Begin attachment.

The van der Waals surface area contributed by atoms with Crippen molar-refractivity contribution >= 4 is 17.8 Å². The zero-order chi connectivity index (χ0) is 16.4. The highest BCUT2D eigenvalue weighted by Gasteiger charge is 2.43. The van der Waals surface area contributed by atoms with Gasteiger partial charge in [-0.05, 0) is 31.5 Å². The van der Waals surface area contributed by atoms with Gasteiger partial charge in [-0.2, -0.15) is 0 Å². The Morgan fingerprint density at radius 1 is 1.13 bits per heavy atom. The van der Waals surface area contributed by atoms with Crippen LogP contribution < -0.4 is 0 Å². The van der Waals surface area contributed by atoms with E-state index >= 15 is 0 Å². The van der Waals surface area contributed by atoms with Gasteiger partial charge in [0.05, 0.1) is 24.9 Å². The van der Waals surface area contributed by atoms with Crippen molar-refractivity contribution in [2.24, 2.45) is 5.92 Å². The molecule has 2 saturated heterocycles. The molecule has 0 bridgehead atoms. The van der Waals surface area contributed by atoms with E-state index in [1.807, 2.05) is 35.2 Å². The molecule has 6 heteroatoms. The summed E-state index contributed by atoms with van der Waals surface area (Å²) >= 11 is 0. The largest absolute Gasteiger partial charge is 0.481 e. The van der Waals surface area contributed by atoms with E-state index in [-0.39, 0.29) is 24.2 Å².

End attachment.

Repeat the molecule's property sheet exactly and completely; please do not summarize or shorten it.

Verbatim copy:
The van der Waals surface area contributed by atoms with Crippen molar-refractivity contribution >= 4 is 17.8 Å². The zero-order chi connectivity index (χ0) is 16.4. The highest BCUT2D eigenvalue weighted by Gasteiger charge is 2.43. The van der Waals surface area contributed by atoms with Gasteiger partial charge in [-0.05, 0) is 31.5 Å². The van der Waals surface area contributed by atoms with Gasteiger partial charge in [-0.2, -0.15) is 0 Å². The Morgan fingerprint density at radius 1 is 1.13 bits per heavy atom. The van der Waals surface area contributed by atoms with Crippen LogP contribution < -0.4 is 0 Å². The van der Waals surface area contributed by atoms with E-state index >= 15 is 0 Å². The van der Waals surface area contributed by atoms with Gasteiger partial charge in [0.05, 0.1) is 24.9 Å². The van der Waals surface area contributed by atoms with Crippen molar-refractivity contribution in [2.24, 2.45) is 5.92 Å². The molecule has 2 saturated heterocycles. The molecule has 0 bridgehead atoms. The van der Waals surface area contributed by atoms with E-state index in [1.807, 2.05) is 35.2 Å². The molecule has 6 heteroatoms. The summed E-state index contributed by atoms with van der Waals surface area (Å²) >= 11 is 0. The largest absolute Gasteiger partial charge is 0.481 e. The van der Waals surface area contributed by atoms with E-state index in [-0.39, 0.29) is 24.2 Å².